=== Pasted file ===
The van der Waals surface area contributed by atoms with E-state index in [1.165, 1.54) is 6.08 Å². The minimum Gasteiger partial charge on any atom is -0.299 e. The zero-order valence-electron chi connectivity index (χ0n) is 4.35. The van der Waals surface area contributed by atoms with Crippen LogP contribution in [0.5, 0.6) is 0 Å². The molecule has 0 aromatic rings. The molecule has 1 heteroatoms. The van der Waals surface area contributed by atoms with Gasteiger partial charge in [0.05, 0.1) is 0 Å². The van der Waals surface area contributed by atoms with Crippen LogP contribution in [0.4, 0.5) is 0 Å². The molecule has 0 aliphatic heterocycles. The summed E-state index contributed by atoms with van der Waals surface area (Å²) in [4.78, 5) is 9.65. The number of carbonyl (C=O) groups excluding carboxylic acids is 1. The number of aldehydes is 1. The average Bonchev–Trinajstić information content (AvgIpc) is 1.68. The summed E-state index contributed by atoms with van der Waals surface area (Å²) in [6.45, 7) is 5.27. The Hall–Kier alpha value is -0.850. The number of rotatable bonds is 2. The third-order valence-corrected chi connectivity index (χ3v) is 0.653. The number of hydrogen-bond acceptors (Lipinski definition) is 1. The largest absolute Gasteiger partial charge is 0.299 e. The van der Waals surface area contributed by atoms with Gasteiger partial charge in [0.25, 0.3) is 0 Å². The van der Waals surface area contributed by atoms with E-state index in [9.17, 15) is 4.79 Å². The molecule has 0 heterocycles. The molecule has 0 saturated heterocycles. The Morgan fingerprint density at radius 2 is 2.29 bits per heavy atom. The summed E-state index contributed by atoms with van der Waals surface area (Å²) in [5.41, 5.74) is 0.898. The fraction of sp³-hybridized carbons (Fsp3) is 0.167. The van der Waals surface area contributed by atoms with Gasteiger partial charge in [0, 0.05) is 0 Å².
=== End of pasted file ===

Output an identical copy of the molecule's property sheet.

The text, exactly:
The van der Waals surface area contributed by atoms with E-state index in [1.165, 1.54) is 6.08 Å². The minimum Gasteiger partial charge on any atom is -0.299 e. The zero-order valence-electron chi connectivity index (χ0n) is 4.35. The van der Waals surface area contributed by atoms with Crippen LogP contribution in [0.5, 0.6) is 0 Å². The molecule has 0 aromatic rings. The molecule has 1 heteroatoms. The van der Waals surface area contributed by atoms with Gasteiger partial charge in [0.05, 0.1) is 0 Å². The van der Waals surface area contributed by atoms with Crippen LogP contribution in [0.4, 0.5) is 0 Å². The molecule has 0 aliphatic heterocycles. The summed E-state index contributed by atoms with van der Waals surface area (Å²) in [4.78, 5) is 9.65. The number of carbonyl (C=O) groups excluding carboxylic acids is 1. The number of aldehydes is 1. The average Bonchev–Trinajstić information content (AvgIpc) is 1.68. The summed E-state index contributed by atoms with van der Waals surface area (Å²) in [6.45, 7) is 5.27. The Hall–Kier alpha value is -0.850. The number of rotatable bonds is 2. The third-order valence-corrected chi connectivity index (χ3v) is 0.653. The number of hydrogen-bond acceptors (Lipinski definition) is 1. The largest absolute Gasteiger partial charge is 0.299 e. The van der Waals surface area contributed by atoms with Gasteiger partial charge in [0.25, 0.3) is 0 Å². The van der Waals surface area contributed by atoms with E-state index in [9.17, 15) is 4.79 Å². The molecule has 0 heterocycles. The molecule has 0 saturated heterocycles. The Morgan fingerprint density at radius 2 is 2.29 bits per heavy atom. The summed E-state index contributed by atoms with van der Waals surface area (Å²) in [5.41, 5.74) is 0.898. The fraction of sp³-hybridized carbons (Fsp3) is 0.167. The van der Waals surface area contributed by atoms with Gasteiger partial charge in [0, 0.05) is 0 Å².